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Without comprehensive and fully implemented accessibility policies in place, an organization’s efforts to make its products and services accessible will likely fail. In my last post I shared numerous reasons why defining and implementing a strong set of accessibility policies is important for every organization. In this post I will outline a four phase approach to establishing accessibility policies in an organization, the documents that should be created in each phase and other types of policies and documentation that should also be modified to address accessibility.  This is intended to be a high level outline to introduce the recommended phases of policy development and related documents. The remaining posts in the Accessibility Policy Series will describe each phase and its contents in detail.

Phase 1: Accessibility Policy Development

In the first phase, core accessibility policies for the organization should be defined. Key documents in this phase include:

  • Accessibility Policy
  • Accessibility Statement
  • Accessibility Issue Resolution Plan
  • Gap Analysis
  • Accessibility Compliance Program

Phase 2: Accessibility Policy Operationalization

In the second phase, the focus is on communicating the newly defined policies to the organization and providing sufficient training for personnel.  Key documents in this phase include:

  • Accessibility Communications Plan
  • Accessibility Training Plan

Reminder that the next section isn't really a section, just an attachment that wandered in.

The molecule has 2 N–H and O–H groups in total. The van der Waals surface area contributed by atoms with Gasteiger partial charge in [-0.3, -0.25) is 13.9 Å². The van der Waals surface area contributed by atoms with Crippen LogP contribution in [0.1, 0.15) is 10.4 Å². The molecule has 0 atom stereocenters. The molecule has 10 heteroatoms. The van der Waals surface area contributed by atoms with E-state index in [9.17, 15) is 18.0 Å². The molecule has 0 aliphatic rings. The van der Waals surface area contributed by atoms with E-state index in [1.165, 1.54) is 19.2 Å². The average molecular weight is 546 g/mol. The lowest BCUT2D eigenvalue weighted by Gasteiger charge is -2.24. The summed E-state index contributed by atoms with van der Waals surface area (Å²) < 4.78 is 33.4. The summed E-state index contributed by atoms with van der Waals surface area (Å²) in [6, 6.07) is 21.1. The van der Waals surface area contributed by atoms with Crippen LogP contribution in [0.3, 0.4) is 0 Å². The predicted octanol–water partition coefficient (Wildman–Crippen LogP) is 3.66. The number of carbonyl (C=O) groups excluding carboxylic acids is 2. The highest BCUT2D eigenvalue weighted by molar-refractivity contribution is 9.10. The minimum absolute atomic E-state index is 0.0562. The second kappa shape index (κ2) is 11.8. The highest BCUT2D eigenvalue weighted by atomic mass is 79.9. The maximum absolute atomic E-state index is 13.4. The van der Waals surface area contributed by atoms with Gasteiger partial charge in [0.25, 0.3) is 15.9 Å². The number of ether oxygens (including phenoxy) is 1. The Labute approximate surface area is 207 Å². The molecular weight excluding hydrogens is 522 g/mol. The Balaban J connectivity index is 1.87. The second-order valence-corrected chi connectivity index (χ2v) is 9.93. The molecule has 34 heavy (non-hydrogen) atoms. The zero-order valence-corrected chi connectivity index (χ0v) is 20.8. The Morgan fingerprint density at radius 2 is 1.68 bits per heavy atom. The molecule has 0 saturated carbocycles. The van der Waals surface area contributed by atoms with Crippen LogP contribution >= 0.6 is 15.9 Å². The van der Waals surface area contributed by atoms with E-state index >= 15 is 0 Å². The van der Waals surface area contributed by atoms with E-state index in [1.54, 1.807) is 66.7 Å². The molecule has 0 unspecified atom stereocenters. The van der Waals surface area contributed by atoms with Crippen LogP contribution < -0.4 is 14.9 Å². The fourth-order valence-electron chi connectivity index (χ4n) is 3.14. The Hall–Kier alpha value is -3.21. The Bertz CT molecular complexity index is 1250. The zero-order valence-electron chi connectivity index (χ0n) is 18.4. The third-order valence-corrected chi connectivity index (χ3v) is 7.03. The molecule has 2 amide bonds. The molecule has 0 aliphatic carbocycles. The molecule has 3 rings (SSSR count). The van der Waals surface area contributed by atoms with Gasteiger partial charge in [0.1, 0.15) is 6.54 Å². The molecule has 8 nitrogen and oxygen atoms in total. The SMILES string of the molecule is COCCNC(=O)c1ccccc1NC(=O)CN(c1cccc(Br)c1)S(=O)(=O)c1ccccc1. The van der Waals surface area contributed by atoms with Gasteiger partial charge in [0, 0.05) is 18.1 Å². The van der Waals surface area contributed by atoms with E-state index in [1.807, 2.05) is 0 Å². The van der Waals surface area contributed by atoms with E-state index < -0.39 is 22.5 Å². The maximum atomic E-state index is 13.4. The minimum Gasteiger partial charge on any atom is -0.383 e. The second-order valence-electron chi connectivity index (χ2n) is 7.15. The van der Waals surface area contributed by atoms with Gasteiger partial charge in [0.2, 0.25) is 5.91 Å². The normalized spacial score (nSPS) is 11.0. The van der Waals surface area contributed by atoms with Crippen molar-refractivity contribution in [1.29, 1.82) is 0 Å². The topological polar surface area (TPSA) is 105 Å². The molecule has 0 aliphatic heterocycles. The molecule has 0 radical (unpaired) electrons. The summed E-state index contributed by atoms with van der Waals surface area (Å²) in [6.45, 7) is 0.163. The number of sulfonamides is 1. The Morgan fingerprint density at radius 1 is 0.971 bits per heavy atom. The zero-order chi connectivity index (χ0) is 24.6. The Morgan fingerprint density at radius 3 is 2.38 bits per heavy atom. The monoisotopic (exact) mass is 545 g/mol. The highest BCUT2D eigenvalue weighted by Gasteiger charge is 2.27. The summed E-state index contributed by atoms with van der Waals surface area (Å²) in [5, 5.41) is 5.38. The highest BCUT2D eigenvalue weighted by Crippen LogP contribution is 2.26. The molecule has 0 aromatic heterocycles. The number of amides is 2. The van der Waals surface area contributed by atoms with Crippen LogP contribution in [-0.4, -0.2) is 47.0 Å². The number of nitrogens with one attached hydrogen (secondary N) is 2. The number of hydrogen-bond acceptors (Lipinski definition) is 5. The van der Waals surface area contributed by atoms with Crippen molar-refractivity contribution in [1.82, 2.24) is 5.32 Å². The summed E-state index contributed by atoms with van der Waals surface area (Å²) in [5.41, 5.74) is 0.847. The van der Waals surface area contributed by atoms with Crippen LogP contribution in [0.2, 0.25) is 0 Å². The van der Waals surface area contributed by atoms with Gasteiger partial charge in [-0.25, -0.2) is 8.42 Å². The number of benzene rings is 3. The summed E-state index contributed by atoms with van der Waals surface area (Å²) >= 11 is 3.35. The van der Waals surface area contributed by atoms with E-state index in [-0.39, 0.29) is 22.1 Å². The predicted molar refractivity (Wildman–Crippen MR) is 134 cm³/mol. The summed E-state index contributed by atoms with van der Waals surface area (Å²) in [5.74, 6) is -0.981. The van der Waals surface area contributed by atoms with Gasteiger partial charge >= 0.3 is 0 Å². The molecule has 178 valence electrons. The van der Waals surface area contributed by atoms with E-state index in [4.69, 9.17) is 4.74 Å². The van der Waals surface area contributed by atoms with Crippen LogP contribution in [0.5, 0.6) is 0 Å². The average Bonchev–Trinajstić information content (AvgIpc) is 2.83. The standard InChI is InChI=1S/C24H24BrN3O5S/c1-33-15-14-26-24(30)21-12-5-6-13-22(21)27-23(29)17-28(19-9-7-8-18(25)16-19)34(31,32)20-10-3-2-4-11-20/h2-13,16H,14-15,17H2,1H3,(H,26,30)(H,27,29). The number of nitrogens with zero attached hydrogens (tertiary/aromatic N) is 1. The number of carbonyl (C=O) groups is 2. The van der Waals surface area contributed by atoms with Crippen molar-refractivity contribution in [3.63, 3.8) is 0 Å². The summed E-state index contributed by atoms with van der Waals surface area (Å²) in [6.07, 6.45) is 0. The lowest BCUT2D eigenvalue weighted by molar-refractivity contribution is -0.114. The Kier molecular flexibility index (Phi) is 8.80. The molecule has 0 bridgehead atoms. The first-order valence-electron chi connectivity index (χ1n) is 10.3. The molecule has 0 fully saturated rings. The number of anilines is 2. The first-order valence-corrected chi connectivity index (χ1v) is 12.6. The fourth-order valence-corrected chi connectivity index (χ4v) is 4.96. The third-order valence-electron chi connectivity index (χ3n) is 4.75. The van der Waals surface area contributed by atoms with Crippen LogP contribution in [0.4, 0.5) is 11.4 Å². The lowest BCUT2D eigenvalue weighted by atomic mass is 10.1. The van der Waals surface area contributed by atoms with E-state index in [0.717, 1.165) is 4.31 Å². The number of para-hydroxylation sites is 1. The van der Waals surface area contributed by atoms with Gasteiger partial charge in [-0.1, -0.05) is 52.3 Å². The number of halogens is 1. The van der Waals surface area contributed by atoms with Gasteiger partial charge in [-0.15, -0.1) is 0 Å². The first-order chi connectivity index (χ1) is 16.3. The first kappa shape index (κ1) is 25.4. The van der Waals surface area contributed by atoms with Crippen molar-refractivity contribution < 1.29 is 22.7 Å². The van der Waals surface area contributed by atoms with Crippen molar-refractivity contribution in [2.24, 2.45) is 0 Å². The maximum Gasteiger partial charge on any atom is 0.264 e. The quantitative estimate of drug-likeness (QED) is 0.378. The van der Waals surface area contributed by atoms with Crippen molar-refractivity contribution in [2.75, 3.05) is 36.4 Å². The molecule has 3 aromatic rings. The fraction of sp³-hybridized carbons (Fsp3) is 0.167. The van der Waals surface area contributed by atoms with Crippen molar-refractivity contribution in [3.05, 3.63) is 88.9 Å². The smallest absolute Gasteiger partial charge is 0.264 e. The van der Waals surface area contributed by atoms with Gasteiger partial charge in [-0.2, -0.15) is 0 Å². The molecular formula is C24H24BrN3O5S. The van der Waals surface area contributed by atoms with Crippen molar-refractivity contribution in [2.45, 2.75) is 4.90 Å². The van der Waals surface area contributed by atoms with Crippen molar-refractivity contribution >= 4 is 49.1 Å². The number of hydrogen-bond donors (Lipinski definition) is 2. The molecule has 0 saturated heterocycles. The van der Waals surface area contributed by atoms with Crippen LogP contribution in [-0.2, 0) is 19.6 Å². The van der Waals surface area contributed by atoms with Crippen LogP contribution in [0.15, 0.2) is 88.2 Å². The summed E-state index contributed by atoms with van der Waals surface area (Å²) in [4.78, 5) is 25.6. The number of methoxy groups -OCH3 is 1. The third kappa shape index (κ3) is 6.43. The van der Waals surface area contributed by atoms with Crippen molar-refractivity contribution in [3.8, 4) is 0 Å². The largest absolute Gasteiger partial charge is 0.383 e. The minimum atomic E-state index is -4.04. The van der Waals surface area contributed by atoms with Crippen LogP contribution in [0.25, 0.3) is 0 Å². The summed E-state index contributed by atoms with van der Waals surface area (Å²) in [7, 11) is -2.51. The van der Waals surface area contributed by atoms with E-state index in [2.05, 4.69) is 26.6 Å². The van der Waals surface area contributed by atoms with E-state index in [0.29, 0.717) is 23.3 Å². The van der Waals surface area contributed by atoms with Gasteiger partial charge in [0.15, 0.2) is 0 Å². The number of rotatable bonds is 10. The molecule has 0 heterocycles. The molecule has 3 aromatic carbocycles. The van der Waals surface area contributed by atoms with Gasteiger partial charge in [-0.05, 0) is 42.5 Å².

Phase 3: Establish Accessibility Standards

The third phase focuses on the adoption of organizational standards based on the accessibility policies. Key documents in this phase include:

  • Accessibility Checklist
  • Accessibility Implementation Guides

Phase 4: Accessibility Policy Implementation

In this final phase, organizations will develop a plan to implement the policies and standards which have been now been defined, documented and communicated to the organization. Key documents in this phase include:

  • Project Management Plan
  • Workflow Change Report

Existing Policies/Tools That May Require Modification for Accessibility

In addition to the recommended accessibility policy documents, certain existing policies, tools and documentation will require the addition of language to address accessibility concerns. These include, but are not limited to:

  • Development Style Guides
  • Master Quality Assurance Plans
    • Defect entry
  • Procurement
    • Template contract language
  • Human Resources
    • General non-discrimination policies
    • Reasonable Accommodations
    • Recruiting
    • Staff Evaluations